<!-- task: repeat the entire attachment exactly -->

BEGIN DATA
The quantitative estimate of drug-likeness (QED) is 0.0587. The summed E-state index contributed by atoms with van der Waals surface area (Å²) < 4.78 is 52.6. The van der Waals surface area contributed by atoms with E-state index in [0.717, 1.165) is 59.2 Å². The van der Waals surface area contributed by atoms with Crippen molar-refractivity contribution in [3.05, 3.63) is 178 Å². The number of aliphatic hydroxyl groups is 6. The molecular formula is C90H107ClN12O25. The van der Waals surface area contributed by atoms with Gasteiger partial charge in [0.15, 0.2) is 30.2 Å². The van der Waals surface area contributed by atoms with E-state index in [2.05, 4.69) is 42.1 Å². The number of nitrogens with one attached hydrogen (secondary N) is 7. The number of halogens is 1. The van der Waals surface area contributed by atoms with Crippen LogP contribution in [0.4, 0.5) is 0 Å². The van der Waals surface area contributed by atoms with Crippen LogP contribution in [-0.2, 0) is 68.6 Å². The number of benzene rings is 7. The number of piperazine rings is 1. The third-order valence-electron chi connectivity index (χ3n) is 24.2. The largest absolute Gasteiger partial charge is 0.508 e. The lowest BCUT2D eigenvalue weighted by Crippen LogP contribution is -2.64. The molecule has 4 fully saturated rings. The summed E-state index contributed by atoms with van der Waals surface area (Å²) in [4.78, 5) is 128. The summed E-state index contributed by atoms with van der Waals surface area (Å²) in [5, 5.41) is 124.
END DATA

The quantitative estimate of drug-likeness (QED) is 0.0587. The summed E-state index contributed by atoms with van der Waals surface area (Å²) < 4.78 is 52.6. The van der Waals surface area contributed by atoms with E-state index in [0.717, 1.165) is 59.2 Å². The van der Waals surface area contributed by atoms with Crippen molar-refractivity contribution in [3.05, 3.63) is 178 Å². The number of aliphatic hydroxyl groups is 6. The molecular formula is C90H107ClN12O25. The van der Waals surface area contributed by atoms with Gasteiger partial charge in [0.15, 0.2) is 30.2 Å². The van der Waals surface area contributed by atoms with E-state index in [2.05, 4.69) is 42.1 Å². The number of nitrogens with one attached hydrogen (secondary N) is 7. The number of halogens is 1. The van der Waals surface area contributed by atoms with Crippen LogP contribution in [0.4, 0.5) is 0 Å². The van der Waals surface area contributed by atoms with Crippen LogP contribution in [-0.2, 0) is 68.6 Å². The number of benzene rings is 7. The number of piperazine rings is 1. The third-order valence-electron chi connectivity index (χ3n) is 24.2. The largest absolute Gasteiger partial charge is 0.508 e. The lowest BCUT2D eigenvalue weighted by Crippen LogP contribution is -2.64. The molecule has 4 fully saturated rings. The summed E-state index contributed by atoms with van der Waals surface area (Å²) in [4.78, 5) is 128. The summed E-state index contributed by atoms with van der Waals surface area (Å²) in [5, 5.41) is 124.